Are you looking for imaginative and fun summer projects to help you share your love of herb gardening with children? Here’s a whimsical little pot lady—we call her Hattie—that kids and adults alike will enjoy creating.
Hattie is made from those old or extra or slightly damaged clay pots that pile up in the garage. Once you’ve positioned her in a comfortable spot on the ground among your herbs or on a garden bench, she’ll use her personality and charm to beckon children of all ages into the garden. No, she’s not having a bad-hair day—that’s Roman chamomile growing out of her head.
Easy to make, all Hattie demands is an hour or two of your time and a little rope, a few clay pots, a low-growing herb such as chamomile, prostrate rosemary, or creeping thyme, some potting mix, and sphagnum moss. Paint a face on her, add granny glasses, garden gloves, or an apron, and you’re done. Don’t forget to give her a name. With a little help putting her together, even a child can make a pot lady, and caring for her “hair” might just cultivate his or her interest in herbs.
Made with the pot sizes given below, our finished pot lady is a little over a foot high when she’s sitting down. Use whatever size pots you like; you may substitute plastic pots for clay ones if weight is a consideration.
• 3 medium clay pots (5 1/2 inches top diameter) for body and head
• 14 small clay pots (2 3/4 inches top diameter) for arms and legs
• Acrylic paint
• 10 feet, 1/8-inch-diameter rope
• Soilless potting mix
• Sphagnum moss
1. Gather your materials close to the spot in the garden where your pot lady will sit because she’s awkward to move when assembled.
2. With a pencil, draw a simple face onto one of the medium pots. The widest part of the pot will be the top of her head. Paint her eyebrows, nostrils, eyes, and mouth. (We outlined the eyes and mouth in black, let the paint dry, then filled in the mouth shape with red paint and the eyes with blue.) You also could use colored permanent markers to draw the features.
3. Cut five 2-foot lengths of rope. Tie three overhand knots, one right on top of the last, at one end of each piece of rope. Thread one rope from inside to outside through the drainage hole in the head. The knots should keep the end of the rope from slipping through the hole. Thread two ropes from inside to outside through each of the two remaining medium pots. One pot will form the upper body and arms; the other will form the lower body and the legs (Figure 1).
4. Thread the rope coming out of the head from outside to inside through the hole in one of the medium pots and from inside to outside through the hole in the other pot. The upper and lower pots should be right side up and the middle one, upside down. Stand the pot lady on her head. Tie a loose overhand knot in the rope protruding from the lower body, work it toward the hole, and tighten it. Tie two more knots above it and trim the rope to 1 inch (Figure 2).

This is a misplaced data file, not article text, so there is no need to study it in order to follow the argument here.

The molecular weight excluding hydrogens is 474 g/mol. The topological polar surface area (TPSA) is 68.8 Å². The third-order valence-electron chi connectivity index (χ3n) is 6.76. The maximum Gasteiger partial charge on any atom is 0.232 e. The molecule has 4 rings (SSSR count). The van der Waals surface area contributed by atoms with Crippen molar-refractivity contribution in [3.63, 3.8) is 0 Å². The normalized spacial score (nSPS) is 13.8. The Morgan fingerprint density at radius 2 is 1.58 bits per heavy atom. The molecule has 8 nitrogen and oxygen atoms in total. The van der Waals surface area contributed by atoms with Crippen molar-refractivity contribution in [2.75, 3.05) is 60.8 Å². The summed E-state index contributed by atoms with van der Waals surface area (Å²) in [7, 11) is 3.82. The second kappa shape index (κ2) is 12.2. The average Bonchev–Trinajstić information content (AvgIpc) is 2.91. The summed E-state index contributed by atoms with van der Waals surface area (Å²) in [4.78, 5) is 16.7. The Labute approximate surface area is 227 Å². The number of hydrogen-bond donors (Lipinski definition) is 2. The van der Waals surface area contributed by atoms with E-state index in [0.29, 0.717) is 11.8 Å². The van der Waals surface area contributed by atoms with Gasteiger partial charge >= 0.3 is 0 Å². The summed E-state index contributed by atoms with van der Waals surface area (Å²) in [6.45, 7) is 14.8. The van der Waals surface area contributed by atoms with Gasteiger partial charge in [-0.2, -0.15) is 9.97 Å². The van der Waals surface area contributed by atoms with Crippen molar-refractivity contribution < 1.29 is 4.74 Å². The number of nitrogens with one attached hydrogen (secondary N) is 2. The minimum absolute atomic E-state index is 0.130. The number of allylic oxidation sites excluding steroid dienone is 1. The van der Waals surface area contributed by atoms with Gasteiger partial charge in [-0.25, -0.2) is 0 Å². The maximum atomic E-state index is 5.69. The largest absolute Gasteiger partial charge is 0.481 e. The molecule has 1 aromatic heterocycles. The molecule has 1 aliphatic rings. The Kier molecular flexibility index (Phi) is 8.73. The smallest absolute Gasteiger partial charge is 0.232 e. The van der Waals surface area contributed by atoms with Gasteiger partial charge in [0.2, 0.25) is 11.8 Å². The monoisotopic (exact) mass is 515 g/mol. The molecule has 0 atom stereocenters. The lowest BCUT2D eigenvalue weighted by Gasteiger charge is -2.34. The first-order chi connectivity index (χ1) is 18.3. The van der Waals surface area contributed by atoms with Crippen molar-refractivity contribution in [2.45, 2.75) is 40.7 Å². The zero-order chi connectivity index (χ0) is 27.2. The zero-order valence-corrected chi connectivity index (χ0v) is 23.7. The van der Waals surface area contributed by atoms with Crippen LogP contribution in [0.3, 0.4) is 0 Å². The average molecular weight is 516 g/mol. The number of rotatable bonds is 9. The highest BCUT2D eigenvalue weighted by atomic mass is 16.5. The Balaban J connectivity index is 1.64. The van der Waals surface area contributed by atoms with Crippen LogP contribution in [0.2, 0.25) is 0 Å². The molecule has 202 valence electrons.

5. Lay the pot lady on her back. For each arm, thread one of the ropes from the upper body from outside to inside through the hole in each of three small pots, linking them together loosely (see Figure 3). Tie off the end of each rope with two overhand knots and trim the end to 1 inch. Repeat these steps for the legs, using four small pots each. Leaving some slack in the ropes allows the overlapping pots to bend at the elbows and knees. Stuff sphagnum moss into the gaps between pots.
6. Place your pot lady in her designated spot, perhaps propped against the corner of a swing or bench or against a garden wall. Fill her head with a porous potting mix and plant it with the herb of your choice. Clothe and accessorize her as you like. Of course, you may just decide to name your pot person Fred and dress him in more masculine attire.
7. Figure 4 shows how to make a garden apron like the one we made for Hattie. Vary the measurements according to the finished size of your pot lady, and use whatever scraps of fabric you have. Ours is about 13 inches wide and 10 inches tall with 13-inch neck straps and 8-inch waist ties. A sewing machine makes quick work of hemming the edges and stitching the pockets, or you may prefer to cut the edges with pinking shears and leave them unhemmed or fold the edges under and secure them with fabric glue.
Scarecrows may not keep birds and animals out of the garden, but children love visiting them, dressing them, naming them, even talking to them. Making a scarecrow can be as easy as tying two broomsticks together, stuffing a pillowcase or burlap sack with straw for the head, then dressing him up and sticking him in the ground. But to make a garden denizen that will be the toast of the neighborhood, try this living scarecrow created by Suzanne Frutig Bales and featured in Ready, Set, Grow! (Macmillan, 1996).
This lady scarecrow has a dress made out of chicken wire stuffed with a mixture of sphagnum moss and potting soil. Vining plants such as nasturtiums or scarlet runner beans will climb her skirt and decorate her throughout the summer. Other, nonvining herbs can be planted in holes in the chicken wire to cover bare spots. Here’s how.
Anchor a central pole, such as a broomstick, in the ground. Shape a large piece of chicken wire into a tepee for a skirt, cinching it around the pole at the waist. With four smaller pieces of chicken wire, shape the arms, bodice, and head. Stuff the entire form with a mixture of sphagnum moss and potting soil. Plant a ring of nasturtiums or other climbing herbs around the base of the skirt and insert other favorite herbs into the arms and torso where the climbing herbs won’t reach for a while. Keep the scarecrow lady well watered.
Audrey Scano, an assistant editor for The Herb Companion, plans to adorn her Loveland, Colorado, garden with a whole family of pot people.
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